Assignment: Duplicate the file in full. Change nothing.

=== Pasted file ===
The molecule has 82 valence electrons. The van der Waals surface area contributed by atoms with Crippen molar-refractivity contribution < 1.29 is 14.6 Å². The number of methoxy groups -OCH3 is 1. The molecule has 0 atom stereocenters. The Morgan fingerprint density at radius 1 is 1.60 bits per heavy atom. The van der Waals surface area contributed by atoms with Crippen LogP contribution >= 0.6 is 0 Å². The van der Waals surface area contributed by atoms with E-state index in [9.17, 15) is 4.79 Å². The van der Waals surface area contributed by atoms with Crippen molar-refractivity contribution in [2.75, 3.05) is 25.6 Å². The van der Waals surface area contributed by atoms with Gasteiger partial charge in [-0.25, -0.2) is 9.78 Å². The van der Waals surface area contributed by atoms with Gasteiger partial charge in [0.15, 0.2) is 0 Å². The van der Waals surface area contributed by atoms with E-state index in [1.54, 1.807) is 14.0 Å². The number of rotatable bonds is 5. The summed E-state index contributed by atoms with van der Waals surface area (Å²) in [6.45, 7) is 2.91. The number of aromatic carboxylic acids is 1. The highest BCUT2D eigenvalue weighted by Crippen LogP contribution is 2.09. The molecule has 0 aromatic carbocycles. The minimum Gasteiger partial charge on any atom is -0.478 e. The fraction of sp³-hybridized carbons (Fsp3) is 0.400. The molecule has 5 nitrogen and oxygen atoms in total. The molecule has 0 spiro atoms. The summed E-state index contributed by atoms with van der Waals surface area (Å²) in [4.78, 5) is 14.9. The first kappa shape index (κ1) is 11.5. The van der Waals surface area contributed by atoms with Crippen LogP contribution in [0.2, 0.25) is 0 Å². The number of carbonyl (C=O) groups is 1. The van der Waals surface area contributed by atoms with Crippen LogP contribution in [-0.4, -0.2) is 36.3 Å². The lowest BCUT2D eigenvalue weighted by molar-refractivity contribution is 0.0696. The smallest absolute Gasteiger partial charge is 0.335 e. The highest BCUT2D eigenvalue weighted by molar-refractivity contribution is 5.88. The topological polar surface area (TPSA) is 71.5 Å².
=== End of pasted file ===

The molecule has 82 valence electrons. The van der Waals surface area contributed by atoms with Crippen molar-refractivity contribution < 1.29 is 14.6 Å². The number of methoxy groups -OCH3 is 1. The molecule has 0 atom stereocenters. The Morgan fingerprint density at radius 1 is 1.60 bits per heavy atom. The van der Waals surface area contributed by atoms with Crippen LogP contribution >= 0.6 is 0 Å². The van der Waals surface area contributed by atoms with E-state index in [9.17, 15) is 4.79 Å². The van der Waals surface area contributed by atoms with Crippen molar-refractivity contribution in [2.75, 3.05) is 25.6 Å². The van der Waals surface area contributed by atoms with Gasteiger partial charge in [-0.25, -0.2) is 9.78 Å². The van der Waals surface area contributed by atoms with Gasteiger partial charge in [0.15, 0.2) is 0 Å². The van der Waals surface area contributed by atoms with E-state index in [1.54, 1.807) is 14.0 Å². The number of rotatable bonds is 5. The summed E-state index contributed by atoms with van der Waals surface area (Å²) in [6.45, 7) is 2.91. The number of aromatic carboxylic acids is 1. The highest BCUT2D eigenvalue weighted by Crippen LogP contribution is 2.09. The molecule has 0 aromatic carbocycles. The minimum Gasteiger partial charge on any atom is -0.478 e. The fraction of sp³-hybridized carbons (Fsp3) is 0.400. The molecule has 5 nitrogen and oxygen atoms in total. The molecule has 0 spiro atoms. The summed E-state index contributed by atoms with van der Waals surface area (Å²) in [4.78, 5) is 14.9. The first kappa shape index (κ1) is 11.5. The van der Waals surface area contributed by atoms with Crippen LogP contribution in [0.2, 0.25) is 0 Å². The number of carbonyl (C=O) groups is 1. The van der Waals surface area contributed by atoms with Crippen LogP contribution in [-0.4, -0.2) is 36.3 Å². The lowest BCUT2D eigenvalue weighted by molar-refractivity contribution is 0.0696. The smallest absolute Gasteiger partial charge is 0.335 e. The highest BCUT2D eigenvalue weighted by molar-refractivity contribution is 5.88. The topological polar surface area (TPSA) is 71.5 Å².